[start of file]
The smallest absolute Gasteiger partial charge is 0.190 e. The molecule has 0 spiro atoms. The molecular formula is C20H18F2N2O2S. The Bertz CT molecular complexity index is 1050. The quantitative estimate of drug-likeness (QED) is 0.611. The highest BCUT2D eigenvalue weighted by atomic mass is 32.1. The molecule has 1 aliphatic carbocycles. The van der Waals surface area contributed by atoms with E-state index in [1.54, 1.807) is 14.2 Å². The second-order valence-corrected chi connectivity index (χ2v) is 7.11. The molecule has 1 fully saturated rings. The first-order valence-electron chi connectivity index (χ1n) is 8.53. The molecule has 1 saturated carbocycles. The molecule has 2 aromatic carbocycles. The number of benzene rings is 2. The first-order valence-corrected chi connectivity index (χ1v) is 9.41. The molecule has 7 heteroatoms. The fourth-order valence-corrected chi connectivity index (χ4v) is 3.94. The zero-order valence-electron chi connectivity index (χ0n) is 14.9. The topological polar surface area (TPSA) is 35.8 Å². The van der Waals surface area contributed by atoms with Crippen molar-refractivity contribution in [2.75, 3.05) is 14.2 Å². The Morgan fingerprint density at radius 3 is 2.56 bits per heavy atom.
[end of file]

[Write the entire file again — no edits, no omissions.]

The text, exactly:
The smallest absolute Gasteiger partial charge is 0.190 e. The molecule has 0 spiro atoms. The molecular formula is C20H18F2N2O2S. The Bertz CT molecular complexity index is 1050. The quantitative estimate of drug-likeness (QED) is 0.611. The highest BCUT2D eigenvalue weighted by atomic mass is 32.1. The molecule has 1 aliphatic carbocycles. The van der Waals surface area contributed by atoms with E-state index in [1.54, 1.807) is 14.2 Å². The second-order valence-corrected chi connectivity index (χ2v) is 7.11. The molecule has 1 fully saturated rings. The first-order valence-electron chi connectivity index (χ1n) is 8.53. The molecule has 1 saturated carbocycles. The molecule has 2 aromatic carbocycles. The number of benzene rings is 2. The first-order valence-corrected chi connectivity index (χ1v) is 9.41. The molecule has 7 heteroatoms. The fourth-order valence-corrected chi connectivity index (χ4v) is 3.94. The zero-order valence-electron chi connectivity index (χ0n) is 14.9. The topological polar surface area (TPSA) is 35.8 Å². The van der Waals surface area contributed by atoms with Crippen molar-refractivity contribution in [2.75, 3.05) is 14.2 Å². The Morgan fingerprint density at radius 3 is 2.56 bits per heavy atom.